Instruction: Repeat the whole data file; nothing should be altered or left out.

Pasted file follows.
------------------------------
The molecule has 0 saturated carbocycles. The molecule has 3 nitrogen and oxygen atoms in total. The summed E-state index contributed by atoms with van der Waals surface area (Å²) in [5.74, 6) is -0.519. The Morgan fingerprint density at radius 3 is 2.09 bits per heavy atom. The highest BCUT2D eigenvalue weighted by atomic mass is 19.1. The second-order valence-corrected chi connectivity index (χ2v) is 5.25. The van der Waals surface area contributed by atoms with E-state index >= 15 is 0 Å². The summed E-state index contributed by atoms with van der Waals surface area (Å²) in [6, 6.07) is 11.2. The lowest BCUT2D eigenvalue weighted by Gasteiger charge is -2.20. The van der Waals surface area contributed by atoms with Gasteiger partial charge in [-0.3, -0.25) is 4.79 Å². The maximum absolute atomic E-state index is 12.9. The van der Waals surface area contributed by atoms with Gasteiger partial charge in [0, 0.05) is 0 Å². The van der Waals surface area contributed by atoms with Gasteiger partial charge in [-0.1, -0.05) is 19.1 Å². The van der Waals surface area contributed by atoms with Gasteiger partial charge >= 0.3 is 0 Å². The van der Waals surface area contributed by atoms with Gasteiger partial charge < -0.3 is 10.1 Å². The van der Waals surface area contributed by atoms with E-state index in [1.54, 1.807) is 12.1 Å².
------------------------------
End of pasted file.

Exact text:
The molecule has 0 saturated carbocycles. The molecule has 3 nitrogen and oxygen atoms in total. The summed E-state index contributed by atoms with van der Waals surface area (Å²) in [5.74, 6) is -0.519. The Morgan fingerprint density at radius 3 is 2.09 bits per heavy atom. The highest BCUT2D eigenvalue weighted by atomic mass is 19.1. The second-order valence-corrected chi connectivity index (χ2v) is 5.25. The van der Waals surface area contributed by atoms with E-state index >= 15 is 0 Å². The summed E-state index contributed by atoms with van der Waals surface area (Å²) in [6, 6.07) is 11.2. The lowest BCUT2D eigenvalue weighted by Gasteiger charge is -2.20. The van der Waals surface area contributed by atoms with Gasteiger partial charge in [-0.3, -0.25) is 4.79 Å². The maximum absolute atomic E-state index is 12.9. The van der Waals surface area contributed by atoms with Gasteiger partial charge in [0, 0.05) is 0 Å². The van der Waals surface area contributed by atoms with Gasteiger partial charge in [-0.1, -0.05) is 19.1 Å². The van der Waals surface area contributed by atoms with Gasteiger partial charge >= 0.3 is 0 Å². The van der Waals surface area contributed by atoms with Gasteiger partial charge < -0.3 is 10.1 Å². The van der Waals surface area contributed by atoms with E-state index in [1.54, 1.807) is 12.1 Å².